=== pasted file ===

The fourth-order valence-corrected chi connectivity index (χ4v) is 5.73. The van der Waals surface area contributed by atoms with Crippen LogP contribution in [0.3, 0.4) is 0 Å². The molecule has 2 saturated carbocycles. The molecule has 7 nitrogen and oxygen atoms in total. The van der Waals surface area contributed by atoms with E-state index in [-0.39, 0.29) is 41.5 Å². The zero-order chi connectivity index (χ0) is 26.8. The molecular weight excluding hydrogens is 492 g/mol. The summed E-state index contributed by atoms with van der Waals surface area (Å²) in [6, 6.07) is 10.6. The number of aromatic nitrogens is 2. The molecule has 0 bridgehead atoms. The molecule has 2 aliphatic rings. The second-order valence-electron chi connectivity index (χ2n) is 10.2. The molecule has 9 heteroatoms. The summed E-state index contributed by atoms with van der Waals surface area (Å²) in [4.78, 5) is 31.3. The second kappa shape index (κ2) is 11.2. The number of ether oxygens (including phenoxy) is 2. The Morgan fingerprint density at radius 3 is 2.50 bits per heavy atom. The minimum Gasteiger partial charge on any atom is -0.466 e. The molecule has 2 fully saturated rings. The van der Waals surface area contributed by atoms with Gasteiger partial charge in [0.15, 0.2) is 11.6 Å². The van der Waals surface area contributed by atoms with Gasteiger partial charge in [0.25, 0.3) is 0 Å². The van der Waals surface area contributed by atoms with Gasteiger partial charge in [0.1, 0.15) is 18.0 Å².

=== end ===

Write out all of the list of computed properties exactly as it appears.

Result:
The fourth-order valence-corrected chi connectivity index (χ4v) is 5.73. The van der Waals surface area contributed by atoms with Crippen LogP contribution in [0.3, 0.4) is 0 Å². The molecule has 2 saturated carbocycles. The molecule has 7 nitrogen and oxygen atoms in total. The van der Waals surface area contributed by atoms with E-state index in [-0.39, 0.29) is 41.5 Å². The zero-order chi connectivity index (χ0) is 26.8. The molecular weight excluding hydrogens is 492 g/mol. The summed E-state index contributed by atoms with van der Waals surface area (Å²) in [6, 6.07) is 10.6. The number of aromatic nitrogens is 2. The molecule has 0 bridgehead atoms. The molecule has 2 aliphatic rings. The second-order valence-electron chi connectivity index (χ2n) is 10.2. The molecule has 9 heteroatoms. The summed E-state index contributed by atoms with van der Waals surface area (Å²) in [4.78, 5) is 31.3. The second kappa shape index (κ2) is 11.2. The number of ether oxygens (including phenoxy) is 2. The Morgan fingerprint density at radius 3 is 2.50 bits per heavy atom. The minimum Gasteiger partial charge on any atom is -0.466 e. The molecule has 2 fully saturated rings. The van der Waals surface area contributed by atoms with Gasteiger partial charge in [0.15, 0.2) is 11.6 Å². The van der Waals surface area contributed by atoms with Gasteiger partial charge in [0.25, 0.3) is 0 Å². The van der Waals surface area contributed by atoms with Gasteiger partial charge in [0.1, 0.15) is 18.0 Å².